By Gareth Vaughan
Auditors, fingered by Registrar of Companies Neville Harris as culprits in the collapse of numerous finance companies in recent years, are set to lose their self regulating status.
This change was confirmed yesterday as Commerce Minister Simon Power welcomed Parliament's Commerce Select Committee’s report on the Auditor Regulation and External Reporting Bill.
The bill establishes a new licensing regime for major audits, such as the audits of banks, insurance companies, and stock exchange listed firms. It won't, however, impact on the auditing of small and medium-size companies and non-profit entities.
"The bill strengthens auditor regulation by consolidating all accounting and auditing standards-setting into a reconstituted Accounting Standards Review Board, to be called the External Reporting Board (XRB). It also requires the Institute of Chartered Accountants (NZICA) to license auditors, and the Financial Markets Authority to oversee the NZICA and be responsible for quality reviews," Power said.
'Integral part' of restoring investors' confidence
The bill is an "integral part" of the government’s programme aimed at restoring investor confidence in the country's financial markets after the demise of 63 finance companies and other entities over the past five years put up to NZ$8.59 billion of investors' money held in about 205,649 deposits at risk. See our Deep Freeze List for full details.
“The Registrar of Companies identified that audit failure was a contributing factor in the collapse of finance companies, so it’s important we introduce independent oversight," Power added.
A report by Registrar of Companies Neville Harris to Parliament's Commerce Select Committee in 2009 said the audits of many failed finance companies lacked the rigour and analytical depth expected for entities managing substantial public investments.
Harris also questioned whether some of the "second-tier" accounting firms such as BDO Spicers, Staples Rodway and Hayes Knight used as auditors by many of the finance companies had the capability and experience to conduct the initial due diligence for the assignment and to audit such complex and elaborate company and business structures.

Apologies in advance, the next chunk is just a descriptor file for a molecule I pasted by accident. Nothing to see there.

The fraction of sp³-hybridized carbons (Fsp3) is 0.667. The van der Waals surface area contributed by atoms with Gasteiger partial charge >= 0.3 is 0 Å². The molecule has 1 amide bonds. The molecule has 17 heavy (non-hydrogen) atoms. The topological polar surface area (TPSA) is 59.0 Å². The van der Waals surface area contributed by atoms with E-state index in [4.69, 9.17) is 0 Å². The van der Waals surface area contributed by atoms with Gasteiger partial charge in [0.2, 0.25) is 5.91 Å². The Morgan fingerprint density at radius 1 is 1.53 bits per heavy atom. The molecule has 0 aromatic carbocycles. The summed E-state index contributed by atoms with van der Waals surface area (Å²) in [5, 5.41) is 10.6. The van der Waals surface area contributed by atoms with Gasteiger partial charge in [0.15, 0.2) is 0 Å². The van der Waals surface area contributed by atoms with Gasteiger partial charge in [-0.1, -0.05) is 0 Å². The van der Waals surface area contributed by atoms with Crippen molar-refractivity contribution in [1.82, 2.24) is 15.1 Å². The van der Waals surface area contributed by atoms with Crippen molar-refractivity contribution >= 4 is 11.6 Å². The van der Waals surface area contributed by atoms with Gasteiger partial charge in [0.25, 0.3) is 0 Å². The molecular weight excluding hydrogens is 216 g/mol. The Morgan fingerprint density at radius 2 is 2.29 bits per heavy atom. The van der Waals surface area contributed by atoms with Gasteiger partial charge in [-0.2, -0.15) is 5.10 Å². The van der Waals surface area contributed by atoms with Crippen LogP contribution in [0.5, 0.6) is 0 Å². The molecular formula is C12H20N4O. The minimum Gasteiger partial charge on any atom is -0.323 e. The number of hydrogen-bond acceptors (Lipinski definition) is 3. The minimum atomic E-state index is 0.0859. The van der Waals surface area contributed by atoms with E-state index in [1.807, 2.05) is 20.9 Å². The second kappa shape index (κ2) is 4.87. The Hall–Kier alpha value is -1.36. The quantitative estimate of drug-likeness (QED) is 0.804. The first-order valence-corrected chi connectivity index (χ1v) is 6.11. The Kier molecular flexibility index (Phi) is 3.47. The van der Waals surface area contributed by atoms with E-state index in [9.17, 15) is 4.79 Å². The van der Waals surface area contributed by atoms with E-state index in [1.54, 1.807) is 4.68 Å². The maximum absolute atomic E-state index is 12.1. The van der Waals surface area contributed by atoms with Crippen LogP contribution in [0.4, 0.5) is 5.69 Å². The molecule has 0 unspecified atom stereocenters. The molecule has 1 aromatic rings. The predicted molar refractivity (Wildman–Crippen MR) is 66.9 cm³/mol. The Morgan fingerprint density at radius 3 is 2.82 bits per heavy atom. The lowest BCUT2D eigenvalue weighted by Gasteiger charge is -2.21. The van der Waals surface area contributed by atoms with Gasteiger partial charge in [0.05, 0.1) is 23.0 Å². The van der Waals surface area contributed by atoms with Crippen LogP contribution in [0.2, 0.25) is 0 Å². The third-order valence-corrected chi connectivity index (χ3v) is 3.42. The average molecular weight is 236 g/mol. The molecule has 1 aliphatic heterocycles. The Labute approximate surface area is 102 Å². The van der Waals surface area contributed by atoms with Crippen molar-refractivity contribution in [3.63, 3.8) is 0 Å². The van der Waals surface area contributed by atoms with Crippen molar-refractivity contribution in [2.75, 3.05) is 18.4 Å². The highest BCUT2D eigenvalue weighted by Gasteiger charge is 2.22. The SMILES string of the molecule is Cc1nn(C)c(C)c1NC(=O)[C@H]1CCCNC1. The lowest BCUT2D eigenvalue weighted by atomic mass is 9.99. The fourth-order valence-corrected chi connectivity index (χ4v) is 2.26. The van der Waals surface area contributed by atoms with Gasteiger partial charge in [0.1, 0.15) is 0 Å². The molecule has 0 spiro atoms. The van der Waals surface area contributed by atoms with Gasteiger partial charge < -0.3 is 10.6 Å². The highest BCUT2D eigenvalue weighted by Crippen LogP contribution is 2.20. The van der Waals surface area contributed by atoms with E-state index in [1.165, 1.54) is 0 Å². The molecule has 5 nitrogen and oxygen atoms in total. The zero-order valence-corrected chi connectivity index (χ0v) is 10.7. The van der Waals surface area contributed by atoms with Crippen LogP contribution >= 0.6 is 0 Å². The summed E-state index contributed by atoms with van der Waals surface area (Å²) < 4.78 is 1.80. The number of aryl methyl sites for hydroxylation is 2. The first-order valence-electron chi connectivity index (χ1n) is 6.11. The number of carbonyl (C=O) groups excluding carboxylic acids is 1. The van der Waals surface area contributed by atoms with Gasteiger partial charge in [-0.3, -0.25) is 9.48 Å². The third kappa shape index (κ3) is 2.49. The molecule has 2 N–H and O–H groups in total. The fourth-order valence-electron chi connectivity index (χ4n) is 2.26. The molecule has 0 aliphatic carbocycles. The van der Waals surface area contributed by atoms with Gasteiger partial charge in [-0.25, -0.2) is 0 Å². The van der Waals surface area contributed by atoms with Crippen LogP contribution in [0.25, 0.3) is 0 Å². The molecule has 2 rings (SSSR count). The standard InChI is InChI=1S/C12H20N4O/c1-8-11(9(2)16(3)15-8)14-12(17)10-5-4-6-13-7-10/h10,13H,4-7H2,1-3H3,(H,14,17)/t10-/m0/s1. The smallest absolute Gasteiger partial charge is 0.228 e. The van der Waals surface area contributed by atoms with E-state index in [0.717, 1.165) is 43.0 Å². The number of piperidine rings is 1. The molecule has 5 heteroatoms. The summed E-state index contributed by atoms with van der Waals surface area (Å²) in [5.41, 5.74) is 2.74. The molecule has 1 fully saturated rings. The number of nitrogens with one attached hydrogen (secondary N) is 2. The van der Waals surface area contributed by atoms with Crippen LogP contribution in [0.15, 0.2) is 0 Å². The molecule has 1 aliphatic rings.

The demise of auditor self regulation also comes after international pressure on New Zealand to introduce independent oversight of auditing. In 2009 Power said the NZICA faced a potential conflict of interest as it both regulated auditors in the public interest and promoted the interests of the accounting profession. Power noted the European Commission had written to New Zealand and 33 other countries inquiring whether they had a public-oversight system equivalent to the regulations in place in European Union member states.
Another key plank in the government's attempt to resurrect investor confidence is the creation of new financial markets regulator the Financial Markets Authority (FMA). It's due to be up and running in May and is set to have Australian style powers to act, potentially retrospectively, against company directors, auditors and trustees. (Also see Gareth Vaughan's opinion piece: Memo to the Govt: Please allow the FMA to take retrospective action on investors' behalf and pass the Class Actions Bill too.)
Won't be an offence to not comply with standards
Power said the select committee has also recommended removing a clause from the bill that would have made it an offence for auditors to not comply with auditing standards.
“I agree that this provision is not needed, because the Crimes Act applies to serious offending such as fraud and deception," said Power. “Once the bill is enacted, New Zealand will have an effective auditor oversight regime that is consistent with international standards.”
Subject to the legislation being enacted, Power said the XRB will start operating on July 1. The auditor regulation provisions will come into force once the NZICA and the FMA have established new regulatory systems.
Power said he welcomed the select committee’s recommendation that auditing firms be registered, because it recognises that audit quality is not just about an individual auditor’s skills, knowledge, and experience, but is also about their firm’s systems and processes.
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